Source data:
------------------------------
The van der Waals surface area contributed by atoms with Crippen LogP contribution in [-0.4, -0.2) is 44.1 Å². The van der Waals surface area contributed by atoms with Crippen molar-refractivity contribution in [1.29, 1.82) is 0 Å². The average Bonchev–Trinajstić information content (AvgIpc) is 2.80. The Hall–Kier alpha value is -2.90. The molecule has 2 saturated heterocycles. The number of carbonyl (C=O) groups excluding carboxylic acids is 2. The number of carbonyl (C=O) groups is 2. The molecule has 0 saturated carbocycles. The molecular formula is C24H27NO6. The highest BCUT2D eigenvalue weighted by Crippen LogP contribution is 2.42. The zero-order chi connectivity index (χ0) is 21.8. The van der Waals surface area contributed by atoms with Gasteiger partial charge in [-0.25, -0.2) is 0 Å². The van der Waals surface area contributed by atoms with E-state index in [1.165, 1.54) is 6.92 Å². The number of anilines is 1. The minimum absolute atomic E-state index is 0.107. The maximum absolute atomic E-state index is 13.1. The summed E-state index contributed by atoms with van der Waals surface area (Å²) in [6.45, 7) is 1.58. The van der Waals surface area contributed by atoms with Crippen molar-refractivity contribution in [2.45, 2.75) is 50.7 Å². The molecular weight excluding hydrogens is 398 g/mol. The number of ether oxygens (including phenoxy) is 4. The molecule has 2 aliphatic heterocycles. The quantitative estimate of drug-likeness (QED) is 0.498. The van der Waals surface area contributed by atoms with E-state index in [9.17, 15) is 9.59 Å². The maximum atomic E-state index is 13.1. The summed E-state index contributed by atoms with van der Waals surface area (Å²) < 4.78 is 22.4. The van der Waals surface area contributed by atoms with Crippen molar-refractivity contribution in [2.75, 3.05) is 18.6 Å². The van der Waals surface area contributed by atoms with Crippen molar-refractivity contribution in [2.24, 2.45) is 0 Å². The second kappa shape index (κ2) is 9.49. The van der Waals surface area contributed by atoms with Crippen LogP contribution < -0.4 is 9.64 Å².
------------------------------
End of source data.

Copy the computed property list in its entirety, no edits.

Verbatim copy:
The van der Waals surface area contributed by atoms with Crippen LogP contribution in [-0.4, -0.2) is 44.1 Å². The van der Waals surface area contributed by atoms with Crippen molar-refractivity contribution in [1.29, 1.82) is 0 Å². The average Bonchev–Trinajstić information content (AvgIpc) is 2.80. The Hall–Kier alpha value is -2.90. The molecule has 2 saturated heterocycles. The number of carbonyl (C=O) groups excluding carboxylic acids is 2. The number of carbonyl (C=O) groups is 2. The molecule has 0 saturated carbocycles. The molecular formula is C24H27NO6. The highest BCUT2D eigenvalue weighted by Crippen LogP contribution is 2.42. The zero-order chi connectivity index (χ0) is 21.8. The van der Waals surface area contributed by atoms with Gasteiger partial charge in [-0.25, -0.2) is 0 Å². The van der Waals surface area contributed by atoms with E-state index in [1.165, 1.54) is 6.92 Å². The number of anilines is 1. The minimum absolute atomic E-state index is 0.107. The maximum absolute atomic E-state index is 13.1. The summed E-state index contributed by atoms with van der Waals surface area (Å²) in [6.45, 7) is 1.58. The van der Waals surface area contributed by atoms with Crippen molar-refractivity contribution in [2.45, 2.75) is 50.7 Å². The molecular weight excluding hydrogens is 398 g/mol. The number of ether oxygens (including phenoxy) is 4. The molecule has 2 aliphatic heterocycles. The quantitative estimate of drug-likeness (QED) is 0.498. The van der Waals surface area contributed by atoms with E-state index in [9.17, 15) is 9.59 Å². The maximum atomic E-state index is 13.1. The summed E-state index contributed by atoms with van der Waals surface area (Å²) < 4.78 is 22.4. The van der Waals surface area contributed by atoms with Crippen molar-refractivity contribution in [2.75, 3.05) is 18.6 Å². The van der Waals surface area contributed by atoms with Crippen molar-refractivity contribution in [2.24, 2.45) is 0 Å². The second kappa shape index (κ2) is 9.49. The van der Waals surface area contributed by atoms with Crippen LogP contribution < -0.4 is 9.64 Å².